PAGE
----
Publication details [#3649]

Corning, Peter A. 1995. Evolutionary economics: Metaphor or unifying paradigm? Bakhtiniana: Revista de Estudos do Discurso 18 (4) : 421–435. 15 pp.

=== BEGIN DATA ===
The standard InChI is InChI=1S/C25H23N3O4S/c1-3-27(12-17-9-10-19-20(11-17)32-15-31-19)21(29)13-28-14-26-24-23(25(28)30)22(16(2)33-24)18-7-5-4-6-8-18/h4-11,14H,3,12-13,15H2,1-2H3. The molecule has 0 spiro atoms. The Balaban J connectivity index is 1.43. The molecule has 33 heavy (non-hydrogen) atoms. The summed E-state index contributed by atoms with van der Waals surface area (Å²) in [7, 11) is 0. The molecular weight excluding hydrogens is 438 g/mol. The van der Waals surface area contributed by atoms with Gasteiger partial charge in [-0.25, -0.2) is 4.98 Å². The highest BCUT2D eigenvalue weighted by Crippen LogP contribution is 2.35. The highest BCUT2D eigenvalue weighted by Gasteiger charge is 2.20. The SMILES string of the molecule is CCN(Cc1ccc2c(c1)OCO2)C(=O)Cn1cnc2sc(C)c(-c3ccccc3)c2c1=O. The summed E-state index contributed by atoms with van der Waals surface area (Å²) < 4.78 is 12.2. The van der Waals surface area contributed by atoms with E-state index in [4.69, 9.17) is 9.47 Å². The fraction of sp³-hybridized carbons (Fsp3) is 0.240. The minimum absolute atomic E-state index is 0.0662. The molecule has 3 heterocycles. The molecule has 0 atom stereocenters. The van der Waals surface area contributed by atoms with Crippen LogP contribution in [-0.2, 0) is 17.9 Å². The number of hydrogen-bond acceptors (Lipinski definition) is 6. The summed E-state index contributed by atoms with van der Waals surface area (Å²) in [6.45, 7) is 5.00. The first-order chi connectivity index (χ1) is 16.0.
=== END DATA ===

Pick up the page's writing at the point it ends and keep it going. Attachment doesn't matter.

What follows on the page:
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The human being is not unique among the animals in having to apply limited time and energy to strategies in order to survive and reproduce. Yet modern economic theory avoids biological or psychological justifications for behavior by treating individual humans as black boxes with simple input and output. This reductionist view of economic problems neglects universal bioeconomic principles that underlie all survival enterprises. Chaos theory and modeling of non-linear dynamical systems show that economic systems display historicity: path dependency and sensitivity to past cultural and economic development. Corning lists these universal principles: that the survival problem is always contingent on the specific environment, that energy and access to information about energy are crucial to survival and reproduction, that organisms have limited time and energy to meet their needs, that competitive and cooperative strategies are both equally relevant aspects of adaptation, and that dramatic economic benefits can arise from the non-linear cooperative effects of synergies. An analytical framework under the 'Interactional Paradigm' would begin with the development of explicit measures of human needs satisfaction and a reexamination of the relationship between our biological, motivational substrate and our learned and cultural behaviors. (Peter Corning)